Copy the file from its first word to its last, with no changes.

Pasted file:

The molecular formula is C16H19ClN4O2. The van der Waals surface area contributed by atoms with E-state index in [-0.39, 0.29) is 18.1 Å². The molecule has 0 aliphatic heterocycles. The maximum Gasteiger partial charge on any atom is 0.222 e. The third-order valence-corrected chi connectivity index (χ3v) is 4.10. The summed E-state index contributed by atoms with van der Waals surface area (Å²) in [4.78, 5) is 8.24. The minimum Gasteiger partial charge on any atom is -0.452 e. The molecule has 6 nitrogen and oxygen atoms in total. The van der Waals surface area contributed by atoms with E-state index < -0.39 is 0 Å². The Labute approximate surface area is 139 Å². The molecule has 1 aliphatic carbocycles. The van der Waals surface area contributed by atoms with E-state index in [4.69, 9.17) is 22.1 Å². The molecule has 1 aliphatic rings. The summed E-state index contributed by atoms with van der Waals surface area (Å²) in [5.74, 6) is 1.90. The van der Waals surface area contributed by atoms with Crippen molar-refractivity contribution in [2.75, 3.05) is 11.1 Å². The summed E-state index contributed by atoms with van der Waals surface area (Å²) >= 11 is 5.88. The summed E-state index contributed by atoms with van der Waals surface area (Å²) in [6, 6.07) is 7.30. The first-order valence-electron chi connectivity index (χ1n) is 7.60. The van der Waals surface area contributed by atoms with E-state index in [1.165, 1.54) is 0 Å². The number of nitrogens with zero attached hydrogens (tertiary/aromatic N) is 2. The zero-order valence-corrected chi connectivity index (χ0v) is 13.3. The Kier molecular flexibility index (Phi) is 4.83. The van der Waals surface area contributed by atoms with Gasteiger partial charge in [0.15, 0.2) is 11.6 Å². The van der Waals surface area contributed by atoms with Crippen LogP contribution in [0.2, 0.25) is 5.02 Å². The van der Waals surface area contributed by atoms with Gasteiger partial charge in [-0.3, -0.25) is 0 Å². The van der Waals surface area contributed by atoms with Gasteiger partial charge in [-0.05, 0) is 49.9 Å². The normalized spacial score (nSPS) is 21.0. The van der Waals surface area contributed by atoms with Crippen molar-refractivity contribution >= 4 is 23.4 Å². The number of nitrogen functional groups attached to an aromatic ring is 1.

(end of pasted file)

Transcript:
The molecular formula is C16H19ClN4O2. The van der Waals surface area contributed by atoms with E-state index in [-0.39, 0.29) is 18.1 Å². The molecule has 0 aliphatic heterocycles. The maximum Gasteiger partial charge on any atom is 0.222 e. The third-order valence-corrected chi connectivity index (χ3v) is 4.10. The summed E-state index contributed by atoms with van der Waals surface area (Å²) in [4.78, 5) is 8.24. The minimum Gasteiger partial charge on any atom is -0.452 e. The molecule has 6 nitrogen and oxygen atoms in total. The van der Waals surface area contributed by atoms with E-state index < -0.39 is 0 Å². The Labute approximate surface area is 139 Å². The molecule has 1 aliphatic carbocycles. The van der Waals surface area contributed by atoms with E-state index in [4.69, 9.17) is 22.1 Å². The molecule has 1 aliphatic rings. The summed E-state index contributed by atoms with van der Waals surface area (Å²) in [5.74, 6) is 1.90. The van der Waals surface area contributed by atoms with Crippen molar-refractivity contribution in [2.75, 3.05) is 11.1 Å². The summed E-state index contributed by atoms with van der Waals surface area (Å²) >= 11 is 5.88. The summed E-state index contributed by atoms with van der Waals surface area (Å²) in [6, 6.07) is 7.30. The first-order valence-electron chi connectivity index (χ1n) is 7.60. The van der Waals surface area contributed by atoms with E-state index in [1.165, 1.54) is 0 Å². The number of nitrogens with zero attached hydrogens (tertiary/aromatic N) is 2. The zero-order valence-corrected chi connectivity index (χ0v) is 13.3. The Kier molecular flexibility index (Phi) is 4.83. The van der Waals surface area contributed by atoms with Gasteiger partial charge in [0.15, 0.2) is 11.6 Å². The van der Waals surface area contributed by atoms with Crippen LogP contribution in [0.2, 0.25) is 5.02 Å². The van der Waals surface area contributed by atoms with Gasteiger partial charge in [-0.3, -0.25) is 0 Å². The van der Waals surface area contributed by atoms with Gasteiger partial charge in [-0.05, 0) is 49.9 Å². The normalized spacial score (nSPS) is 21.0. The van der Waals surface area contributed by atoms with Crippen molar-refractivity contribution >= 4 is 23.4 Å². The number of nitrogen functional groups attached to an aromatic ring is 1.